ENTRIES TAGGED "social search"
IBM's Marie Wallace on the unrealized potential of social data.
As social media websites gather ever-growing data stores, they might be better served by finding ways to make profitable use of that data instead serving ads as their chief means of raising revenue. While the data might give them the information they need to serve more targeted ads — although in my experience they still have a ways to go with that — the real value in the site could be the data itself.
Of course, if social sites start selling data to the highest bidder that leaves open questions of data ownership and privacy and finding ways to strip personal identifiers.
Marie Wallace (@marie_wallace) is social analytics strategist for the IBM Collaboration Solutions division. She has spent more than a decade at IBM working on content analytics, and her experience uniquely positions her to address questions regarding big data, social media and analytics. Our interview follows.
Social media’s real value might not be in selling ads, but in the data they are collecting. Why do you think that is?
Marie Wallace: The reason ad targeting has worked so well for search is because it’s aligned and supportive to that particular activity; when I am searching for information about products or services I am happy to get ads that may help direct my search. Ads are somewhat analogous to a value-added service and social search makes the ads more personalized and relevant, which is why Google has invested so heavily in Google+.
The key is that in most cases ads only work in a search-like context, however with most social media sites people are not going there to search. They are going to converse with friends and family, which makes ads interruptive and frequently invasive. This is further exacerbated by mobile, where limited real estate makes ads even more offensive as they are distracting and clutter the screen. Social search is one example of a service that sits on top of social data, but there are a whole plethora of other services that social data can drive — from market research to consumer/brand engagement, social recommenders, information filtering, or expertise location. Read more…
Facebook's PR gaffe, the Chromebook debuts, and dreams of text-free searching.
In the latest Search Notes: A look at the curious campaign against Google's Social Circle, the Chromebook is an I/O highlight, and Google Goggles hints at a new kind of search.
Foursquare 3.0 and local search, Google's mobile search dominance, and awesome autonomous cars.
In the latest edition of Search Notes: How Foursquare 3.0 could shape personalization and local search, and a look at Google's mobile search dominance. Plus: self-driving cars, just because they're amazing.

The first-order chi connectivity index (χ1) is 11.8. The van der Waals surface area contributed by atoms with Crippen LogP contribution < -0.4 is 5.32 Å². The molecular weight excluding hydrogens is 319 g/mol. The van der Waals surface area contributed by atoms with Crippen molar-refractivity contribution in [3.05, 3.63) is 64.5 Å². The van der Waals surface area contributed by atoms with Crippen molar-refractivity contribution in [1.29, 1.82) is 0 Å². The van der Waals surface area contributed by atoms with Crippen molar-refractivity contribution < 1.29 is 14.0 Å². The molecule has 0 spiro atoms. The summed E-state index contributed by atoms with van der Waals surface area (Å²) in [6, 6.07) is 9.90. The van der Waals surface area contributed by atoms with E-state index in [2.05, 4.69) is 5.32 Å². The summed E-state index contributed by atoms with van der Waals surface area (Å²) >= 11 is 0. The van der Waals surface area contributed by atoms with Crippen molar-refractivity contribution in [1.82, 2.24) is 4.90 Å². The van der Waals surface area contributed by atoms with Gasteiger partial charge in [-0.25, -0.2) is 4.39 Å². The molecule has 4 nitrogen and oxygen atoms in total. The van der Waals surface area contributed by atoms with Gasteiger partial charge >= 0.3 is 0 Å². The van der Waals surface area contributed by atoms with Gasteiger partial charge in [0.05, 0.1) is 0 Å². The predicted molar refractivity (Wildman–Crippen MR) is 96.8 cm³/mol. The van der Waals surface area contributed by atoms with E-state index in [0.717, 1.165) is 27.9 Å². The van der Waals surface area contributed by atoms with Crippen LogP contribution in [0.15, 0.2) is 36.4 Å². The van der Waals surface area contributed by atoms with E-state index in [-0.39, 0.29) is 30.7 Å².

HayStaks and Wajam extensions bring social hooks to search results.
Browser extensions from companies like HayStaks and Wajam merge social data intro traditional search results.
Some niche engines are using social activity as a search signal.
Integrating social media into search engines is one thing, but engines like Foodily and BuzzFeed's Pop Culture Search are basing some of their results on social platform activity.
Search startup Greplin lets you search your stuff across several social media platforms.
Searching the Internet for information you don't have is one thing, but what if you've misplaced a link or a note and don't remember where that communication took place? That's where Greplin comes in.
A look at the possibilities and issues attached to social search.
"Facebook: The Missing Manual" author E. A. Vander Veer considers some of the deeper implications of social search.
J.C. Penney gets the pointy end of search results; slight shifts in search market share; build your own blacklist
In the first installment of our weekly Search Notes: Paid links don't yield good results for J.C. Penney and Forbes, Bing makes slight gains in market share, a new Chrome extension lets you enact your own blacklist, and Google adds more social signals.
Charlene Li on the problems and possibilities of social search and realtime updates.
Search engines used to leisurely index static results, but the rise of social media and real-time updates has changed the game. In this interview, Altimeter Group founder Charlene Li looks at how search will have to adapt to this new environment.
There's a difference between people you know and the people you're like.
Social search is similar to pre-Google traditional search: results feel arbitrary and unreliable. But a focus on similarity could push social search into a new phase.